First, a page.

Art News Headlines: July 21, 2010
A conservator at work on the Garima Gospels via The Art Newspaper
Hiding out in a remote Ethiopian monastery for what could have been over a millennium, a set of illuminated manuscripts called the Garima Gospels have been newly unearthed. Recent radiocarbon dating conducted at Oxford suggests that the Gospels were completed between 330 and 650 AD, making them the oldest surviving illuminated manuscripts in Africa. The isolated monastery that has protected the manuscripts for so many years is located in a remote mountainous region in Tigray. It is unclear how the Garima Gospels were successfully kept hidden for so long, as the history of the monastery itself is debated, and many such manuscripts have long been destroyed. The find is both astonishing and exciting to researchers and historians, who cite the early Byzantine-style manuscripts as an important key to unlocking the history of the production of early Christian manuscripts, and the spread of Christianity throughout Africa.
The Martydrom of St Lawrence: is it the work of the maestro? via Irish Times
Also in art news this week, another find has art historians chattering—a new Caravaggio painting may have been unearthed. In a year when the famous Baroque maestro’s name has been splashed across the headlines time and time again, and only a few days shy of the 400th anniversary of his death, it seems almost too good to be true. The painting, discovered by the Vatican and entitled The Martyrdom of San Lorenzo, depicts a semi-nude man about to be roasted by angry flames. Although it is indeed a beautiful composition and appears to the untrained eye no different than Caravaggio’s other works, experts remain dubious. Ongoing analysis will need to be conducted to prescribe the painting its true parentage, but in the meantime, the work is being hailed as authentic in the city of Rome, where Caravaggio celebrations run rampant this week.
Norman Rockwell (American, 1894–1978). The Tattoo Artist, 1944. via Brooklyn Museum
Well-recognized and beloved American illustrator Norman Rockwell will be honored in an exhibit at the Brooklyn Museum entitled Norman Rockwell: Behind the Camera. The exhibition follows a two-year project sponsored by the Norman Rockwell Museum in Massachusetts, which carefully catalogued photographs, notes, and paintings assembled by the artist. Rockwell achieved huge notoriety largely through his many magazine covers for The Saturday Evening Post, painting often humorous and stylized scenes of everyday American life. The illustrator preferred to work from photographs, setting up entire scenes and using friends and family members as his models. The Brooklyn exhibition, which runs from November 19, 2010 to April 10, 2011, focuses primarily on the artist’s convention of painting from photographs, and features many original works.
Michelle Obama to Host Design Award Ceremony via Art Info
This week, first lady Michelle Obama will host the 2010 National Design Awards sponsored by the Smithsonian’s National Design Museum. The program bestows awards to design firms or artists that celebrate brilliant design as a vital humanistic tool in shaping the world. Obama is well known for her championed support of the arts, especially in regards to up-and-coming fashion designers. This year, nominations came from over 2,500 leaders from every kind of design field, ranging from fashion to industrial design. Winners are selected from a diverse jury made up of prominent figures in the design world. In addition, a teen fair will be held in Washington later this week, with highlights such as a keynote address by Bravo darling Tim Gunn.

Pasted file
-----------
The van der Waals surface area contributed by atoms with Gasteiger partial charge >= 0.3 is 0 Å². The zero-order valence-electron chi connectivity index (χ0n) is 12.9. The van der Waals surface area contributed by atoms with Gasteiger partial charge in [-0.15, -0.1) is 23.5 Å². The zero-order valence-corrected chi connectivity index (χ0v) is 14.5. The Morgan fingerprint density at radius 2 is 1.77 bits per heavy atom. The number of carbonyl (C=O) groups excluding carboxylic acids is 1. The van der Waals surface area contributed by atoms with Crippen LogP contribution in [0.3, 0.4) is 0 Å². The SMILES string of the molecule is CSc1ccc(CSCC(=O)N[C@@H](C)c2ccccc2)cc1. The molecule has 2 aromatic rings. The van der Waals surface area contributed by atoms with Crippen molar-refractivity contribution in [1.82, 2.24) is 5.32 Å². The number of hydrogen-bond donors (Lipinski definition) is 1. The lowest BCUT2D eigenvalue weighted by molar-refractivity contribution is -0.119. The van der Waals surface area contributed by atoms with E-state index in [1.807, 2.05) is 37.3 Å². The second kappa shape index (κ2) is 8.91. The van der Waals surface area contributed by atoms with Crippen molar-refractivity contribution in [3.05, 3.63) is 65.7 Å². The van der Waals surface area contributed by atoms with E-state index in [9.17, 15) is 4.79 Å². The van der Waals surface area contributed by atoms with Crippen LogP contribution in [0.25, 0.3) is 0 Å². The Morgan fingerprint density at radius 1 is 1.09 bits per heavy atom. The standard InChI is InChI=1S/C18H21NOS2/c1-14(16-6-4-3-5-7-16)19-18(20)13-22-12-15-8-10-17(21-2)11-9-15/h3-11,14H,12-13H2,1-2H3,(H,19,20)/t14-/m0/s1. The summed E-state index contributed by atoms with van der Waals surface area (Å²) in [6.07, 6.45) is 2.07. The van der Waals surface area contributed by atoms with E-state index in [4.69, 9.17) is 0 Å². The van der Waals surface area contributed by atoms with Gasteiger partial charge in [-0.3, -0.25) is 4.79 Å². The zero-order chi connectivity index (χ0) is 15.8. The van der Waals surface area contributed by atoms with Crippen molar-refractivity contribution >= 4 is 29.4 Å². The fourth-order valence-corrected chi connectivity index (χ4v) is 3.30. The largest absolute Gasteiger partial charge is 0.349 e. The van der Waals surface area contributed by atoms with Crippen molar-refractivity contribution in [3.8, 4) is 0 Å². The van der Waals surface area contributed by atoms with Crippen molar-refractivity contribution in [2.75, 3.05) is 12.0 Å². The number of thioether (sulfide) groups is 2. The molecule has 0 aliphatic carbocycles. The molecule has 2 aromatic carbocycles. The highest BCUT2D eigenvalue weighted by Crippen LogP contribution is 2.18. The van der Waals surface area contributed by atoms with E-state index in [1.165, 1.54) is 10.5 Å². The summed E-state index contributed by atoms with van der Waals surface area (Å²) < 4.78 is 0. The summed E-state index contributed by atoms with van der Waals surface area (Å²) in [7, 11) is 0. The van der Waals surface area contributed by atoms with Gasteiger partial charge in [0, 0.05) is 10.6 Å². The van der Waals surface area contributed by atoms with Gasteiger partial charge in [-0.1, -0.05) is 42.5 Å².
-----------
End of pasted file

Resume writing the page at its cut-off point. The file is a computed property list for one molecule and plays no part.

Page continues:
Quantitative Chemical Analysis Sheds New Light on Leonardo Da Vinci’s Faces via Art Daily
For the first time ever, a quantitative chemical analysis has been done on several Leonardo Da Vinci paintings from the Louvre Museum—including the Mona Lisa—without extracting any samples. Findings published by researcher Philippe Walter show the many layers that compose each painting, including several minute coatings of glazes that helped create the “sfumato” technique for which the master is so revered. Walter and his team of scientists used a technique called X-ray fluorescence, conducted in the rooms of the Louvre, to determine the composition and thickness of each layer. Da Vinci’s paintings fascinate, largely due to their smoky lifelike appearances, as the artist was obsessed with achieving perfect realism. The results obtained in this study help to understand the master’s search towards making his art look alive.
Laura Lawson paints when writer’s block strikes and writes when painter’s block strikes. She has studied fine art at LCAD and is pursuing a degree in journalism. Recently diagnosed with the degenerative eye disease retinitis pigmentosa, she strives to bring hope to those without vision through her blog. She is currently working on her first book about coping with vision loss.